Figures of Babylon: oldest drawing of a ghost found in British Museum vault | British Museum

Its outlines are faint, only discernible at an angle, but the world’s oldest drawing of a ghost has been discovered in the darkened vaults of the British Museum.

A lonely bearded spirit being led into the afterlife and eternal bliss by a lover has been identified on an ancient Babylonian clay tablet created about 3,500 years ago.

It is part of an exorcist’s guide to getting rid of unwanted ghosts by addressing the particular malaise that brought them back to the world of the living – in this case, a ghost in desperate need of a companion. He is shown walking with his arms outstretched, his wrists tied by a rope held by the female, while an accompanying text details a ritual that would to dispatch them happily to the underworld.

Dr Irving Finkel, curator of the Middle Eastern department at the British Museum, said the “absolutely spectacular object from antiquity” had been overlooked until now.

“It’s obviously a male ghost and he’s miserable. You can imagine a tall, thin, bearded ghost hanging about the house did get on people’s nerves. The final analysis was that what this ghost needed was a lover,” he said.

“You can’t help but imagine what happened before. ‘Oh God, Uncle Henry’s back.’ Maybe Uncle Henry’s lost three wives. Something that everybody knew was that the way to get rid of the old bugger was to marry him off. It’s not fanciful to read this into it. It’s a kind of explicit message. There’s very high-quality writing there and immaculate draughtsmanship.

“That somebody thinks they can get rid of a ghost by giving them a bedfellow is quite comic.”

As a world authority on cuneiform, a system of writing used in the ancient Middle East, Finkel realised that the tablet had been incorrectly deciphered previously. The drawing had been missed as the ghost only comes to life when viewed from above and under a light. Forgotten since its acquisition by the museum in the 19th century, the tablet has never even been exhibited.

Irving Finkel, a world authority on cuneiform script, tells the story of his ghostly discovery in The First Ghosts.
Irving Finkel, a world authority on cuneiform script, tells the story of his ghostly discovery in The First Ghosts. Photograph: Dave Cherry

Finkel said: “You’d probably never give it a second thought because the area where the drawings are looks like it’s got no writing. But when you examine it and hold it under a lamp, those figures leap out at you across time in the most startling way. It is a Guinness Book of Records object because how could anybody have a drawing of a ghost which was older?”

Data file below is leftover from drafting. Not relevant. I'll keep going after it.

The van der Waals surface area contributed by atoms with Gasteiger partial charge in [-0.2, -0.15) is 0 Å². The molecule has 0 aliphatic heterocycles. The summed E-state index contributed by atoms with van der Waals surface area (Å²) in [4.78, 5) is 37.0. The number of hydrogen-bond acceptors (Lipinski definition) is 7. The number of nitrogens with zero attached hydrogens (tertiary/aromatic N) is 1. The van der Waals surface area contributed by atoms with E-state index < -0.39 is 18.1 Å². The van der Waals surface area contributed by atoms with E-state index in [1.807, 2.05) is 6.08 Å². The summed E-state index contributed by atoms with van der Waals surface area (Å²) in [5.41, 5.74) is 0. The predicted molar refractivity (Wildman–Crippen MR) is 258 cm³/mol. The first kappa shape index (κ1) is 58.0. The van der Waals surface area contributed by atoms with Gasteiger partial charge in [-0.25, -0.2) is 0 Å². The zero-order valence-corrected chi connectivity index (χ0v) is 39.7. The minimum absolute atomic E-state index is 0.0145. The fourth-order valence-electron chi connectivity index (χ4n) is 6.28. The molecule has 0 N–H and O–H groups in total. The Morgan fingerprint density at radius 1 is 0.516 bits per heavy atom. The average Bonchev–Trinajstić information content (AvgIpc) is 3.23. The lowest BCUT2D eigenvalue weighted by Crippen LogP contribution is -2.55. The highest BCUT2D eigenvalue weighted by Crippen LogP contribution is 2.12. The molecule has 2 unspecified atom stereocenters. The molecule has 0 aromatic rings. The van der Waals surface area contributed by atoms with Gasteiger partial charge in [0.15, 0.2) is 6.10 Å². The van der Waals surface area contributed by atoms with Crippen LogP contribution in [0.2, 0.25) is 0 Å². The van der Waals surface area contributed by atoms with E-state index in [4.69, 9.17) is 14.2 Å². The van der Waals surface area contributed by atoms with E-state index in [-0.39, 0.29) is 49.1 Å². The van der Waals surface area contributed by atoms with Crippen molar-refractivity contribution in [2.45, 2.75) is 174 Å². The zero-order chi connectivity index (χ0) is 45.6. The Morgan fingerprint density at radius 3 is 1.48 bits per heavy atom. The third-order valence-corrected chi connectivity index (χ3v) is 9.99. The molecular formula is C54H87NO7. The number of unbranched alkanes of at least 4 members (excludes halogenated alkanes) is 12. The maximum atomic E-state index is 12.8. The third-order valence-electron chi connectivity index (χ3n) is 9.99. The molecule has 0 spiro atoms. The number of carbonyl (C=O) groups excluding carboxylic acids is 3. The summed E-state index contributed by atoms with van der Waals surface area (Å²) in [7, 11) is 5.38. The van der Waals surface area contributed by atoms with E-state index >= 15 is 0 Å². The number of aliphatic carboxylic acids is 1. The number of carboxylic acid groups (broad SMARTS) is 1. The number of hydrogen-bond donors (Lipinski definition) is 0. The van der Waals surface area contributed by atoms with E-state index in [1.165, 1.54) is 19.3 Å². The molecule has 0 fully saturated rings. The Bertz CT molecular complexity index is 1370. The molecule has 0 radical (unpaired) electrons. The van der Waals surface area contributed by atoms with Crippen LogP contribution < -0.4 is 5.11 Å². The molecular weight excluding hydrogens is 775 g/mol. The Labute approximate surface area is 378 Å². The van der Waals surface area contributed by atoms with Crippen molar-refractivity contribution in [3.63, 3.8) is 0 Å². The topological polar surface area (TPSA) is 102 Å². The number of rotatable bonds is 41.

While half the tablet is missing and it is small enough to fit in a person’s hand, the back bears an extensive text with the instructions for dealing with a ghost that “seizes hold of a person and pursues him and cannot be loosed”. The ritual involves making figurines of a man and a woman: “You dress the man in an everyday shift and equip him with travel provisions. You wrap the woman in four red garments and clothe her in a purple cloth. You give her a golden brooch. You equip her fully with bed, chair, mat and towel; you give her a comb and a flask.

“At sunrise towards the sun you make the ritual arrangements and set up two carnelian vessels of beer. You set in place a special vessel and set up a juniper censer with juniper. You draw the curtain like that of the diviner. You [put] the figurines together with their equipment and place them in position… and say as follows, Shamash [god of the sun and judge of the underworld by night].”

The text ends with a warning: “Do not look behind you!”

Finkel believes the tablet was part of a library of magic in the house of an exorcist or in a temple.

The ghost has appeared just in time for Halloween. Its discovery features in Finkel’s forthcoming book, The First Ghosts: Most Ancient of Legacies, to be published on 11 November by Hodder & Stoughton.

He himself has never seen a ghost, “even in the shadier vaults of the British Museum”, which is “riddled with ghosts”, he said. “In the King’s Library, more than one person has seen a head and shoulders moving along but at a peculiar height. That was dismissed by sceptics, but it turns out that the original floor under the present floor was actually low, which means that they were about right.”

He hopes to exhibit the Babylonian tablet, noting that such an artefact brings us closer to our ancestors: “All the fears and weaknesses and characteristics that make the human race so fascinating, assuredly were there in spades 3,500 years ago.

“I want people to know about this culture. Egypt always wins in Hollywood. If the Babylonian underworld is anything like it was described, then they’re all still there. So just remember that.”

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